In the competitive automotive market, there is no room for error when it comes to product shipments. Materials are typically ordered "just in time," so any delay or errors can stop auto-plant production cold.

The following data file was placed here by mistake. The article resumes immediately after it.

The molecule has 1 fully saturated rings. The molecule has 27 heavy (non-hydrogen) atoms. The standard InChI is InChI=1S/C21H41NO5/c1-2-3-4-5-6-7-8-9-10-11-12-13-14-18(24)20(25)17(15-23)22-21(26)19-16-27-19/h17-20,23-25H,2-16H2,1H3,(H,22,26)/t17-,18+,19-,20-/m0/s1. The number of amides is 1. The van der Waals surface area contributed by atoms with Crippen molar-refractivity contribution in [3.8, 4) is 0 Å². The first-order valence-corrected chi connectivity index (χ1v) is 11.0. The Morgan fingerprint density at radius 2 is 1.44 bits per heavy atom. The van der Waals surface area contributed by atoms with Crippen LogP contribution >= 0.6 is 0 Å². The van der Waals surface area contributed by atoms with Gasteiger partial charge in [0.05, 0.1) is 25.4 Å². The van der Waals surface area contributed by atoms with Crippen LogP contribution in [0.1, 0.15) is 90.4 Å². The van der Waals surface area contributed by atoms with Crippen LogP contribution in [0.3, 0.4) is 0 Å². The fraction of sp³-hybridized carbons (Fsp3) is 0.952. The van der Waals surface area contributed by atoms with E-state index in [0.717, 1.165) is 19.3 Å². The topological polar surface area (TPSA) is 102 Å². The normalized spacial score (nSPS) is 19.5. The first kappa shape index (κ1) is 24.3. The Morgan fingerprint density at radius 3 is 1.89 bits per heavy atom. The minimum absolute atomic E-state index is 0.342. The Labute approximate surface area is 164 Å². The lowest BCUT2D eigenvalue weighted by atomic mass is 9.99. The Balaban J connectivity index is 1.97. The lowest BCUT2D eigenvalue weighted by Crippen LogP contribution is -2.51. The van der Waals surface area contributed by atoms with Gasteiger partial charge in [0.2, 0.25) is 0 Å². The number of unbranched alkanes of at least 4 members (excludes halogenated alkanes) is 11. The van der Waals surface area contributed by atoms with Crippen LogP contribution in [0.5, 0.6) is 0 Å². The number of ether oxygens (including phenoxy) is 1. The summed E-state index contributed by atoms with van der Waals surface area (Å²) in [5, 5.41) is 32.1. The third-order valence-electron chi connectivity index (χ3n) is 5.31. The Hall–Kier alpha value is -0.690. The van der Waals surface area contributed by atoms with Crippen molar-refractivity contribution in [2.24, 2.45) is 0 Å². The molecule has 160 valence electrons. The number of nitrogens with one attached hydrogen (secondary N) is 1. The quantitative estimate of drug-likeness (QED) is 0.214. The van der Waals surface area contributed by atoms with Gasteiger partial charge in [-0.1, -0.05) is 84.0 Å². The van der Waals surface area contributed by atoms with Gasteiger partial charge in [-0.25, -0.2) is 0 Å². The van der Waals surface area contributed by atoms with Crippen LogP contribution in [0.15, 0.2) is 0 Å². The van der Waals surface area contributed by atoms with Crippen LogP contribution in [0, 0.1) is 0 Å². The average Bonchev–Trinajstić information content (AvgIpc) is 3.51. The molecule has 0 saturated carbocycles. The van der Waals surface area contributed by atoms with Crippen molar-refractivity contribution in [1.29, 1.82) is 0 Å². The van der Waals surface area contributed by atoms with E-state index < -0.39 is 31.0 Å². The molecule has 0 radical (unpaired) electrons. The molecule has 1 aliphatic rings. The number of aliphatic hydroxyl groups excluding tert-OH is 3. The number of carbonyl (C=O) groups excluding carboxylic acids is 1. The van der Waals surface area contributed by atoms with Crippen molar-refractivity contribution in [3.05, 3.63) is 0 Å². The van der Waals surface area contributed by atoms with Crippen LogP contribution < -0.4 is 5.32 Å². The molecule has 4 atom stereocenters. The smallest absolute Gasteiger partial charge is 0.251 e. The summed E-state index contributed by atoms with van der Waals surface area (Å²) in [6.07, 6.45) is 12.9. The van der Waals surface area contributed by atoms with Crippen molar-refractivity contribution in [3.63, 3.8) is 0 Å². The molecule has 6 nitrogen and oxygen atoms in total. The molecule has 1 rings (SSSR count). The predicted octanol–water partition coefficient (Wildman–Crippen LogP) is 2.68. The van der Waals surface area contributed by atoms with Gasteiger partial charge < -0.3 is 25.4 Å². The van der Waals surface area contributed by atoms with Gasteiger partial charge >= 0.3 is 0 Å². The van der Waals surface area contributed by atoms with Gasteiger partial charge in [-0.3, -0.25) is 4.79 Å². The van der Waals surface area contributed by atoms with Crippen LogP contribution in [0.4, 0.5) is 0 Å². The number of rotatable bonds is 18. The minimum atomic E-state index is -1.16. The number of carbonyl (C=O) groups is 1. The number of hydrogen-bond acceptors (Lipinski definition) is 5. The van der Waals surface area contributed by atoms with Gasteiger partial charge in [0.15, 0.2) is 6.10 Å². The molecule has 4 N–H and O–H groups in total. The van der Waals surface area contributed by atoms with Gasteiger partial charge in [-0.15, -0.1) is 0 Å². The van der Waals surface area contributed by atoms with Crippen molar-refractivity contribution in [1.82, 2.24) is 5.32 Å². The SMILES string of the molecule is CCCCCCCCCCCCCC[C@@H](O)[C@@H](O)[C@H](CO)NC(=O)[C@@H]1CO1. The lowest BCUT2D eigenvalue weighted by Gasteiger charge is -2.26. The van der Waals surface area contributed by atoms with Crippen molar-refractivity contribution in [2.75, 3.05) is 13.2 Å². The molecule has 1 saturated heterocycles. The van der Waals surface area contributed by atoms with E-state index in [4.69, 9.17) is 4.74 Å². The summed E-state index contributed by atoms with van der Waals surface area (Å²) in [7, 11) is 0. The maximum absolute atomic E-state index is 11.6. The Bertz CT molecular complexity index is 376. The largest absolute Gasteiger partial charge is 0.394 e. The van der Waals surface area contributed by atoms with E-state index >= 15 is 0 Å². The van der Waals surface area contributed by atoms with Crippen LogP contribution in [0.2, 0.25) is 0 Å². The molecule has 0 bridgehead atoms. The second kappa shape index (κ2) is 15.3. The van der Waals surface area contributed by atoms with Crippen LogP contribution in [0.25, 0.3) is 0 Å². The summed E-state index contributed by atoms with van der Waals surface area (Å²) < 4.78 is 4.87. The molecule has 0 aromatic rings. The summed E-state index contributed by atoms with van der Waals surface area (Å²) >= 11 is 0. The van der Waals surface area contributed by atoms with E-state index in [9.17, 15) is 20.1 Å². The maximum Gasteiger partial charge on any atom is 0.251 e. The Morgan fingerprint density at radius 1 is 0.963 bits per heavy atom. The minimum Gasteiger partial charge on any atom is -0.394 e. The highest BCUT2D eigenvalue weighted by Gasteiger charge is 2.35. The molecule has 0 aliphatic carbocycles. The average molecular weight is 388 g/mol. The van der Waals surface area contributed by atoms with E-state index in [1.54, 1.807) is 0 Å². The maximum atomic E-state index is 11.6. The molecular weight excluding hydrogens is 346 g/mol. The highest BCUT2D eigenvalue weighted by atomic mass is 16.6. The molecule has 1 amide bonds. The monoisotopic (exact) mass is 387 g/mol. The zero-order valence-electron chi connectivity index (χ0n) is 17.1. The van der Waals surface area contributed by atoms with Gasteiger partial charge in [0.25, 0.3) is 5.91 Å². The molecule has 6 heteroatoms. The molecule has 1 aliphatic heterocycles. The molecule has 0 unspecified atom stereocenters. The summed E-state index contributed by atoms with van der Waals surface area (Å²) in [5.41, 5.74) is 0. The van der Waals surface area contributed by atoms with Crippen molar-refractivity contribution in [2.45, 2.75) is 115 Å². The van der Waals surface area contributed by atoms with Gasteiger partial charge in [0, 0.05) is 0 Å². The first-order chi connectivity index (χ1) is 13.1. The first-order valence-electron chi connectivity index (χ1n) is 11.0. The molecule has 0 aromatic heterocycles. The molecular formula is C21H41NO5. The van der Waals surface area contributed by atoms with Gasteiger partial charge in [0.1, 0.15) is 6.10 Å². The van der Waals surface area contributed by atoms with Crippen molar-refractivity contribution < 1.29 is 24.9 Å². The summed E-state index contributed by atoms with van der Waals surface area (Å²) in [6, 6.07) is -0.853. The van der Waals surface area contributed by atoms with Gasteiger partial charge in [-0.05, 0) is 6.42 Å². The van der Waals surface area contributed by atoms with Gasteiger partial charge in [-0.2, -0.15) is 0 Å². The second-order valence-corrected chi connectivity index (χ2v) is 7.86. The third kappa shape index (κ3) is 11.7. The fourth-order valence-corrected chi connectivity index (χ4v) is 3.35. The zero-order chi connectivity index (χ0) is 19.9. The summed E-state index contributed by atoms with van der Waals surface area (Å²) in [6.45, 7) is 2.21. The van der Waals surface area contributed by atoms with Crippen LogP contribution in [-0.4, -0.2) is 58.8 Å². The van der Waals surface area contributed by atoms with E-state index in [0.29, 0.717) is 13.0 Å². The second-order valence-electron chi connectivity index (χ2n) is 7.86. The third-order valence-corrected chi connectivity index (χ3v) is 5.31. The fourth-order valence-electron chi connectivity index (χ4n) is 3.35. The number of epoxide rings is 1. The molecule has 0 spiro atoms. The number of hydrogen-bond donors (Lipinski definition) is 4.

Historically, the majority of a manufacturer's costs have been labour. When Henry Ford introduced the moving assembly line in 1913, labour accounted for an estimated 80 per cent of total costs. One of Ford's key beliefs was that labour costs could be greatly reduced by eliminating unnecessary steps from the manufacturing process.Ultimately, machinery accomplished what Ford and many others set out to do: streamline the production of goods and improve efficiencies on the shop floor. Machines could complete the same tasks as humans on an assembly line, but at a much quicker pace and at significantly lower costs. As a result, production and assembly processes required fewer workers and labour costs dropped considerably. Faced with tighter margins and increasing competition, job shops and custom manufacturers today are embracing innovative new ways to take shop floor automation and business management to the next level. Driven by new applications and technology advancements, these solutions are enabling businesses to minimize costly manual labour practices throughout the manufacturing process to obtain a level of efficiency that their predecessors could only have imagined. In addition, these solutions allow shops to maximize other resources, including their existing investments in machines, systems and applications. One of the new tools responsible for driving this level of efficiency on the shop floor is intelligent numerical controls (INC). Capable of running on virtually any machine - from the simplest lathe to multi-function machines running the most advanced algorithms - INCs monitor and measure the output of production data, such as job starts, machine hours and part counts, without manual intervention. These controls provide seamless integration with almost any application and peripheral, including shop management systems, while also interfacing with barcoders, feeders, robots, probes and tool setters to help streamline production.It is critical for job shops and custom manufacturers to have access to this production data, along with employee information and other operational data, in a single system to more effectively manage production. The integration between the shop floor and back office provides a more holistic view of the organization. It enables management to better plan and schedule projects, ensuring that business is always running smoothly and that customer expectations are being met. While computer numerical controls (CNC) have been in use for decades, intelligent numerical controls are a very recent introduction. Based on standard PC motherboard architecture, these controls truly represent the state-of-the-art in numerical control form and function. Whereas previous controls relied on hard-wired control mechanisms, intelligent controls rely on software. The difference is significant. For example, every machine purchased with CNC controls was, in essence, obsolete the day it was installed. It could be upgraded with new controls, of course, but this was extremely expensive and time consuming. In contrast, intelligent controls are upgradeable simply by installing new software. Should additional computing horsepower ever be required, the components of the intelligent control are as easy to upgrade as the components of any personal computer.The true value of intelligent numerical controls is apparent when they are integrated with an enterprise resource planning (ERP) system on the back end to automate the collection of production data and enable communication with business and production systems on the shop floor. Production data can come directly off machines into the ERP system, providing a level of accuracy unattainable through traditional data entry methods. Moreover, by automating this process, job shops can always have the most up-to-date data in real time, and they can also better control headcount and costs.ERP integration with INC controls offers powerful additions to a manufacturer's competitive arsenal. Far more than simply reporting machine run times and parts produced, the integration of ERP and INC systems helps to drive all aspects of manufacturing effectiveness and efficiency. The product of ERP/INC integration can be as basic as real-time reporting of machine data to the ERP system. However, since INC is a software-based environment, manufacturers can now achieve unprecedented synergy between not only the INC and ERP systems, but also a wide range of affiliated applications, including robotic controls, automated tool management, metrology, cooling systems, material feeders and tool setters. Achievement of such integration typically involves the use of an application program interface (API). Well-designed intelligent numerical control software includes not only a resident API, but also a well-documented, easy-to-use .NET interface. With these components in place, integration between multiple systems is a relatively straightforward process. One of the benefits of the integration shown in Diagram 1, is real-time data transfer from the machine to company management. Among the possible data being transferred are:• Job setup time (accurate tracking of setup time and costs);• Job starts and stops (machine time costs, maintenance schedules, tool changes);• Machine operator time (accurate labour tracking, not only by work centre but by job); and • Material usage (pulling material from inventory within the ERP system as material is depleted on the job).Such basic integrations offer all of the advantages you would expect, including reduced human error and improved accuracy. Perhaps most important is the instant addition of the data to the manufacturer's ERP system. This empowers managerial decision making. Any purchasing manager responsible for raw materials can tell you how important that becomes during times of material shortages or price volatility. While the basic integration of ERP and intelligent controls is powerful, imagine what you can do by taking the concept one step further. In Diagram 2, the same use of the API is applied to integrate with several other systems in the work cell. The diagram shows tool usage data flowing from the automated tool crib, through the API, into the intelligent control, and out to the ERP system. We also see that the tool usage data are being combined with tool wear data from a metrology system. The entire overall system is now working more effectively and efficiently than ever before. For example, tool wear data combine with tool availability data. The metrology system authorizes the automated tool crib to issue new tools when they are needed. Purchase orders are automatically issued, just-in-time, based on rules set up within the ERP system. Costs are tracked more accurately than ever before, and finite adjustments to the system are now possible. In this example, we've only leveraged the intelligent control to integrate ERP with the tool crib, metrology, machine data, material usage and labour. Similar integration, based on the straightforward use of the intelligent control's API, greatly broadens the possibilities. As shown in Diagram 3, an entire manufacturing operation can now be integrated. Integrating two systems, however, can be problematic, and integrating three or more can be overwhelming. But history shows that such integration is possible. Consider, for example, the integration of your PDA with your cell phone and laptop. This was originally looked at as an impossible dream until the appropriate APIs were developed. Now, such integration is commonplace. It has changed the way we do business and the way we live. The integration of the manufacturing environment, made possible through the use of intelligent numerical controls and ERP, holds similar promise. At the very least, it will change the way we manufacture. Given the history of manufacturing breakthroughs, it could just change our world.Dan Deanovic is the director of development for Exact JobBOSS, a provider of job shop software.